January 05, 2004
Fingerprinting Foreigners on Arrival (4:04)
Starting today foreign visitors from all but 27 countries will have their fingerprints and photos taken at the U.S airport where they enter the country. The Department of Homeland Security says this will help combat terrorist threats by keeping better track of foreigners. The countries that are exempted from such procedures are predominately from Europe; also exempted is the U.S.’s northern neighbor Canada, though people from southern neighbor Mexico will be subjected to the new security measure. Last week Brazil retaliated to the move by requiring all U.S. visitors who entered the country to be to finger printed and photographed. A Brazilian Judge said the U.S. security procedures are reminiscent of Nazi policies. The U.S. has been at a code orange alert level for two weeks, and several international flights were cancelled this weekend while many other flights were escorted in by fighter jets. Mitch Jeserich has more from Washington DC.
Iran Still Reeling From Quake (4:23)
The Iranian city of Bam is beginning to take stock of the extensive damage and death-toll from last week’s earthquake. FSRN host Deepa Fernandes speaks to independent journalist Mahdis Keshavarz who is in Bam.
Corruption of Oil Companies in Africa Exposed (4:31)
Hundreds of Nigerian troops and police have crushed a rebellion by Muslim youth. The youth are demanding the establishment of an Islamic government in Nigeria’s predominantly Muslim north. The rebellion started last week with the youths attacking police stations and seizing arms. Meanwhile, the trial and conviction of three former executives of the French oil company Elf, by a Paris court, reveals that the company indulged in widespread bribery to get lucrative oil concessions in Africa. However as Sam Olukoya reports from Nigeria, this is not an isolated case as many other western oil companies operating in Africa are also guilty of corrupt practices.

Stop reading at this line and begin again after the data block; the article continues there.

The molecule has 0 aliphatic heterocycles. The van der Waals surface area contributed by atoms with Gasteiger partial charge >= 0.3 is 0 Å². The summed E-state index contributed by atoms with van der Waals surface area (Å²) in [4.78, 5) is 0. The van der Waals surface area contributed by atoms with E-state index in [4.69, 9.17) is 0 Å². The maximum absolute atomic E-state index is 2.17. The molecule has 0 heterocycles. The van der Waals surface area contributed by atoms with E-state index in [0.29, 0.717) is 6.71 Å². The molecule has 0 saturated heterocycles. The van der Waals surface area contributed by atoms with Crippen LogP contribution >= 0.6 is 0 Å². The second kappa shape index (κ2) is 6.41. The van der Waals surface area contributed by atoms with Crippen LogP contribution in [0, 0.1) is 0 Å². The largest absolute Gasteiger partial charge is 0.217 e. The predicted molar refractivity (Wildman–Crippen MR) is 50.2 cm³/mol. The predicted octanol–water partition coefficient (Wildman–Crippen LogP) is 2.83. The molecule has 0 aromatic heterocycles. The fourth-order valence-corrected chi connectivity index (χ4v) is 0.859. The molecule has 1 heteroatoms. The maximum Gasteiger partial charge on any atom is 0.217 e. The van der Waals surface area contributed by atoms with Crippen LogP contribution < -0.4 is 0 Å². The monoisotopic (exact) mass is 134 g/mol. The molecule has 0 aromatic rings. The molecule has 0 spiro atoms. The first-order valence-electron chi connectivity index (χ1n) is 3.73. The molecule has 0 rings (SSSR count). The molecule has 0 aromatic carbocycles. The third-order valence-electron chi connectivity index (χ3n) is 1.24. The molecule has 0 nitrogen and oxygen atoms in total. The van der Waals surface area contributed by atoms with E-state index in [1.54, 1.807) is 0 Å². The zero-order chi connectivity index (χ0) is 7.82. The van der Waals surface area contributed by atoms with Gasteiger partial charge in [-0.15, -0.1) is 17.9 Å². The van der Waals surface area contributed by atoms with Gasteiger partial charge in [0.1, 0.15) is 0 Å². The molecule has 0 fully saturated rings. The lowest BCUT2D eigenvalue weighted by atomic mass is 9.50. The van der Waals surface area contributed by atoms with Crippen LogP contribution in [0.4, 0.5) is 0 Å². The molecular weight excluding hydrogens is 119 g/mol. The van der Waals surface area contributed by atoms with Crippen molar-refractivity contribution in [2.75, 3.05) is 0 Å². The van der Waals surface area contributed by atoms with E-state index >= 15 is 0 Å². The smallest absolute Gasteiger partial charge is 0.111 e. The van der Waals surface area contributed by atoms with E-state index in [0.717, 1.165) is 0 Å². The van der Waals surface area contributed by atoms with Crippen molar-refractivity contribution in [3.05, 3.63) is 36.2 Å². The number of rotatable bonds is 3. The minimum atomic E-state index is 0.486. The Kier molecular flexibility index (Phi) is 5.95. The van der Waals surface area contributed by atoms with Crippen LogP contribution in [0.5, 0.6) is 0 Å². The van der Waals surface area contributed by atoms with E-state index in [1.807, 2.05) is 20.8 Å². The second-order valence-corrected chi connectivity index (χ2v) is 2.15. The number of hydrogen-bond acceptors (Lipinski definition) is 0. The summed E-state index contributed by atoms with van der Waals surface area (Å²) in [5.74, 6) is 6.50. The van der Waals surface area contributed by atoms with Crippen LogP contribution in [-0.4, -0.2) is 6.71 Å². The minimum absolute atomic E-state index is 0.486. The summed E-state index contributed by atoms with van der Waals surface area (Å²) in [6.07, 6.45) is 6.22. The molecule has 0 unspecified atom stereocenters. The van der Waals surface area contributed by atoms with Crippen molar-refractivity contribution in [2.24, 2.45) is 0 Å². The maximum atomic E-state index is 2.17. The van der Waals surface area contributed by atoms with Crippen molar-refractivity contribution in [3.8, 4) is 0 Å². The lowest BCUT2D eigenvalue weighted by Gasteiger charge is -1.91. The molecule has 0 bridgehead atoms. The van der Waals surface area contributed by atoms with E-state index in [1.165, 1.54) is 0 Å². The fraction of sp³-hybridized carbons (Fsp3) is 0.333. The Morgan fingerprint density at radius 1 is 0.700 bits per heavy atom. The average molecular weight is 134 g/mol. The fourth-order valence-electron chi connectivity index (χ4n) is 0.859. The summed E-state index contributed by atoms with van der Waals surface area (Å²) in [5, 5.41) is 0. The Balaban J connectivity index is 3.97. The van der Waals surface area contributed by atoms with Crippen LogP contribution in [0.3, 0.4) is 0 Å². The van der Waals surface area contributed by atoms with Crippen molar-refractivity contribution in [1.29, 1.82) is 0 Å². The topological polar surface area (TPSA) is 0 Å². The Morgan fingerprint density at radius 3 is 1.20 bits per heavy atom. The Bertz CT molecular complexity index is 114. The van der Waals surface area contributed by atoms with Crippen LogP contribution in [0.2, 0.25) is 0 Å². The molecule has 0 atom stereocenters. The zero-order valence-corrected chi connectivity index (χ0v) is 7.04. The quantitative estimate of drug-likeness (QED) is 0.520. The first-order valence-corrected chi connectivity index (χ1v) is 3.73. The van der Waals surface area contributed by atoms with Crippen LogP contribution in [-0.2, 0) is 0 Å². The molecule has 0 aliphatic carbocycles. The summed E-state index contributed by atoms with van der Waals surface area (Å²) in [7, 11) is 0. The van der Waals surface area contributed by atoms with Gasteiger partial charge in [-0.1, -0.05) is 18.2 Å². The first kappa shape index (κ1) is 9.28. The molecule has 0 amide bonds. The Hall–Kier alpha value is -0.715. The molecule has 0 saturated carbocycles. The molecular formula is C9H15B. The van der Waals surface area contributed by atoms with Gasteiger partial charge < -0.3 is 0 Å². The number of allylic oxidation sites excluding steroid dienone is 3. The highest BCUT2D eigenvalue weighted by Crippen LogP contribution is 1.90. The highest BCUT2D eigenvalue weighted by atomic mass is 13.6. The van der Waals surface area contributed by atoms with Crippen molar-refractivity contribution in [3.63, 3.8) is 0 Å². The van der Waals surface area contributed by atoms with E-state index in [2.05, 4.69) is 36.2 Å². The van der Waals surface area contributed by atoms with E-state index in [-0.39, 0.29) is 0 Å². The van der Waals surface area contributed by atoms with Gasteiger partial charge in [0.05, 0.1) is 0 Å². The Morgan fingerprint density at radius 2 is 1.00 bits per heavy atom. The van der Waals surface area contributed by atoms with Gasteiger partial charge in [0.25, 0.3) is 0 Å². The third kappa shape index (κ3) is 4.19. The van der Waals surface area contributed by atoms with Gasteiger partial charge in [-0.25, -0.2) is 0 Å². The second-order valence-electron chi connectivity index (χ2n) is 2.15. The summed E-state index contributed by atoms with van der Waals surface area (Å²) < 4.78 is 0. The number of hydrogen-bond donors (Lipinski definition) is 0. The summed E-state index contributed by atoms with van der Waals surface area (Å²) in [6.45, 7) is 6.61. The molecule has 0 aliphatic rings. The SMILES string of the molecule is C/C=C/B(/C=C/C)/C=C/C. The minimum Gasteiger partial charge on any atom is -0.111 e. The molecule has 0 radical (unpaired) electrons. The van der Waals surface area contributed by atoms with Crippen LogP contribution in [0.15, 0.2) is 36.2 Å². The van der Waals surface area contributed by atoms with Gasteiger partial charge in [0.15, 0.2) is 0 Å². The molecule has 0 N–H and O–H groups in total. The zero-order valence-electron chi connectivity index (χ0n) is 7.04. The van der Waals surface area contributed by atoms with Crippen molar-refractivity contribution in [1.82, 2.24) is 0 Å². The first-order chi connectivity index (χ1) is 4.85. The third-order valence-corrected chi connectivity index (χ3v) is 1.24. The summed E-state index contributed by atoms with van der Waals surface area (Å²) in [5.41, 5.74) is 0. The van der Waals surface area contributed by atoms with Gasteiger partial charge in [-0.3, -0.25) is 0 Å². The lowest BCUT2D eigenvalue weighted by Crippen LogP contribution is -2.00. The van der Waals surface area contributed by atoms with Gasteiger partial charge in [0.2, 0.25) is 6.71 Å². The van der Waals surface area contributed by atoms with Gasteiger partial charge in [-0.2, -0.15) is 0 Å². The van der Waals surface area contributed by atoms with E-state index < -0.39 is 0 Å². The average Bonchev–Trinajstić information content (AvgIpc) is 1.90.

Iraq memorial in Santa Barbara (3:42)
Following the Thanksgiving visit of his US counterpart President Bush, British Prime Minister Tony Blair made a surprise visit to Iraq yesterday, his visit lasted less than 24 hours and he told reporters that the war in Iraq was a “test case” for the handling of countries which possess weapons of mass destruction. When asked if he believed that WDM’s would eventually be found in Iraq, Blair said he did not believe that the intelligence he received was wrong. Meanwhile British foreign minister Jack Straw indicated that UK troops will be in Iraq at least another 3-4 years. And as the mounting US war casualties are absent from the airwaves, one man in Santa Barbara California has teamed up with local veterans to create a memorial to remember American soldiers who have died in Iraq. As KPFK’s Jordan Davis reports from Santa Barbara they’re using the display to remind their community of the costs of the Iraqi occupation.
Mumia: Are We Safe Yet? (3:08)
Finally, since the December 13 arrest of former Iraqi leader Saddam Hussein, almost one US soldier is dying per day in Iraq. On the home front, the Holiday season saw the country on high alert for a terrorist attack. FSRN’s commentator from death row, Mumia Abu Jamal asks the questions: Are we feeling safe yet?